The world has cautiously opened up again and we can go almost anywhere including of course our closest friend, France. With all French government pronouncements there always has to be a health warning as they are quite capable of closing their frontiers at a moment’s notice without much warning.
The hoops we have to jump through for all international travel have been drastically reduced down to just one reasonably simple lateral flow test which most countries seem happy to accept, so long as you are vaccinated. Plus you no longer need any tests on your return to UK.
Plenty of countries require you to declare whether you have been in contact with someone infected with coronavirus. France, for example, asks you to certify: “I hereby declare on my honour that I have no knowledge of having been in contact with a confirmed case of Covid-19 during the last 14 days prior to departure”. That is a tricky declaration to make, with a truthful answer demanding the sort of semantics that keeps lawyers in business.
Spain warns you must not travel; “If you have had close contact with a confirmed case of Covid-19 within the last two weeks”. Again, a difficult one, because it depends how you define ‘close contact’. On a typical day I travel by bus, go shopping and possibly go to a pub or restaurant. Statistically, there is a likelihood I have been in reasonably close contact with someone who has the virus. But I don’t know so I can honestly say that I haven’t been in ‘close’ contact with anyone, who can prove otherwise.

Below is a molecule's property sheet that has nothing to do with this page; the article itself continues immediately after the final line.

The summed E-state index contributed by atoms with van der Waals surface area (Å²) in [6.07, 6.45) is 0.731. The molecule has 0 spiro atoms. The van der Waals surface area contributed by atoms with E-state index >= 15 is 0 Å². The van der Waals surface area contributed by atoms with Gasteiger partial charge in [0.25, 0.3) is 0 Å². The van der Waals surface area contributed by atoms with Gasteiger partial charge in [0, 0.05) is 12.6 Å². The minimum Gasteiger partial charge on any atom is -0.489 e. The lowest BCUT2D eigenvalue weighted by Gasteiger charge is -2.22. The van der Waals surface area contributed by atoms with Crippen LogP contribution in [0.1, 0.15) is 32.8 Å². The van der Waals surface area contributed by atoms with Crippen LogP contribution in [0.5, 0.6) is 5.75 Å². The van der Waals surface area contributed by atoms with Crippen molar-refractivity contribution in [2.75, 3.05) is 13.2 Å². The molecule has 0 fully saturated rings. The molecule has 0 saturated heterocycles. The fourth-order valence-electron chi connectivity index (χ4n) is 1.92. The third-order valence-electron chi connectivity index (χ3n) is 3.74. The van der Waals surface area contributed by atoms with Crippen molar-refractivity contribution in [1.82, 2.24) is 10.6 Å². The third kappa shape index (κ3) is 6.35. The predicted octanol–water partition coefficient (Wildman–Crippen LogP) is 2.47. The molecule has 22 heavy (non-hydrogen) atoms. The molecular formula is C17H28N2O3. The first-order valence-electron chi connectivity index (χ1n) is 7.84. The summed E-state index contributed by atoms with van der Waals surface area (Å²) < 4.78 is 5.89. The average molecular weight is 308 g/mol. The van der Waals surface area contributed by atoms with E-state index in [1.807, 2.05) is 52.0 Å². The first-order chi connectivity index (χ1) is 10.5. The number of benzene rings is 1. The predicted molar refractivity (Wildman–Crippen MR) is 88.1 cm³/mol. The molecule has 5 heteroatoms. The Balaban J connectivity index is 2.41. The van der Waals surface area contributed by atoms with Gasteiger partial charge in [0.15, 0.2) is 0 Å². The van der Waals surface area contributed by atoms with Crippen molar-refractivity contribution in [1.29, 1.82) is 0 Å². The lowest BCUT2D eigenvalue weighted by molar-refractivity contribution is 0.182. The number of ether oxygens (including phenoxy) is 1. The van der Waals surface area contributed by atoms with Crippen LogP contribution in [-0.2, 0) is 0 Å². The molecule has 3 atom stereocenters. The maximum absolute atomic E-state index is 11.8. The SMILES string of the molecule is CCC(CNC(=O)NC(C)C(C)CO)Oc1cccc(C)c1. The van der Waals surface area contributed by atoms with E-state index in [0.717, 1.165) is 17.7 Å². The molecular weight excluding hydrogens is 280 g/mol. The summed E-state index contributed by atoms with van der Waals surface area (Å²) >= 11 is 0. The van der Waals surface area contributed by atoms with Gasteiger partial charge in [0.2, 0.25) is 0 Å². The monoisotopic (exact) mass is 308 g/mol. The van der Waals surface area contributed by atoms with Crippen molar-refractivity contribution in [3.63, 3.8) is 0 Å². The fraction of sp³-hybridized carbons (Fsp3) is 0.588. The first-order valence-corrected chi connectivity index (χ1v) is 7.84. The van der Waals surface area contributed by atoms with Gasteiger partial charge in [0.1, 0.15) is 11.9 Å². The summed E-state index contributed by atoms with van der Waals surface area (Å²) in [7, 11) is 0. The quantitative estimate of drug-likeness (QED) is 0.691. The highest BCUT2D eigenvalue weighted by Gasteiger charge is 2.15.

Prices have been quite drastically reduced to get us travelling again, so where in the world shall we go. Gay holiday companies are offering some very good deals with the Greek islands, the Maldives and even French Polynesia at £2,000+ from those nice people at Out of Office.
Not surprisingly the US has become very popular again as they are happy to take our cash. But to avoid any problems why not stay in the UK? We spent the New Year weekend in a great hotel in London, of all places. It used to be called the Mondrian Hotel, right on the south bank of the Thames, but they changed its name to Sea Containers Hotel – one of the strangest names for a hotel I have ever come across.
But it is quite lovely, all very art deco based on the interior of the old Queen Mary liner. We had a room on the sixteenth floor, very comfortable with great views of the river and the city. Bed, a huge breakfast buffet cost just £230 for the two of us. This for a five-star hotel in the centre of London is incredible. But similar deals are available at most the capital’s 55 five-star hotels with more opening every week.
Next time we go to town we will be exploring the now very fashionable Shoreditch area with its latest six ultra-modern hotels and now they have a new Mondrian Hotel, definitely worth a weekend.